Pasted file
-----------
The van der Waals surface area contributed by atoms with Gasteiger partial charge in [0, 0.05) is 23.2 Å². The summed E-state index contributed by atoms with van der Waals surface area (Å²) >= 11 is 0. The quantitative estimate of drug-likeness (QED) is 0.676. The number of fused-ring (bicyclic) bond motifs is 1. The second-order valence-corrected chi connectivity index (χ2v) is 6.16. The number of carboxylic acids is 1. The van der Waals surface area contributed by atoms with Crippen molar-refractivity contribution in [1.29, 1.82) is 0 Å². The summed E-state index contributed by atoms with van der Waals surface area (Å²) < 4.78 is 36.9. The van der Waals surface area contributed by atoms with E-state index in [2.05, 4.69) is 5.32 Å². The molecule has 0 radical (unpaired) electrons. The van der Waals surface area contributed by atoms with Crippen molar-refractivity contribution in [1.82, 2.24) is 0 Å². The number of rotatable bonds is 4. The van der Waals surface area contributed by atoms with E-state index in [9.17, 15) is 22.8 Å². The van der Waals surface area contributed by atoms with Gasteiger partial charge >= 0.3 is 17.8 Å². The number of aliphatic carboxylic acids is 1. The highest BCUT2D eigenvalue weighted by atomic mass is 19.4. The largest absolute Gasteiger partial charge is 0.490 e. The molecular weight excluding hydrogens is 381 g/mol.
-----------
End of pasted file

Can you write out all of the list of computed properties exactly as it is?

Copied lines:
The van der Waals surface area contributed by atoms with Gasteiger partial charge in [0, 0.05) is 23.2 Å². The summed E-state index contributed by atoms with van der Waals surface area (Å²) >= 11 is 0. The quantitative estimate of drug-likeness (QED) is 0.676. The number of fused-ring (bicyclic) bond motifs is 1. The second-order valence-corrected chi connectivity index (χ2v) is 6.16. The number of carboxylic acids is 1. The van der Waals surface area contributed by atoms with Crippen molar-refractivity contribution in [1.29, 1.82) is 0 Å². The summed E-state index contributed by atoms with van der Waals surface area (Å²) < 4.78 is 36.9. The van der Waals surface area contributed by atoms with E-state index in [2.05, 4.69) is 5.32 Å². The molecule has 0 radical (unpaired) electrons. The van der Waals surface area contributed by atoms with Crippen molar-refractivity contribution in [1.82, 2.24) is 0 Å². The number of rotatable bonds is 4. The van der Waals surface area contributed by atoms with E-state index in [9.17, 15) is 22.8 Å². The van der Waals surface area contributed by atoms with Gasteiger partial charge >= 0.3 is 17.8 Å². The number of aliphatic carboxylic acids is 1. The highest BCUT2D eigenvalue weighted by atomic mass is 19.4. The largest absolute Gasteiger partial charge is 0.490 e. The molecular weight excluding hydrogens is 381 g/mol.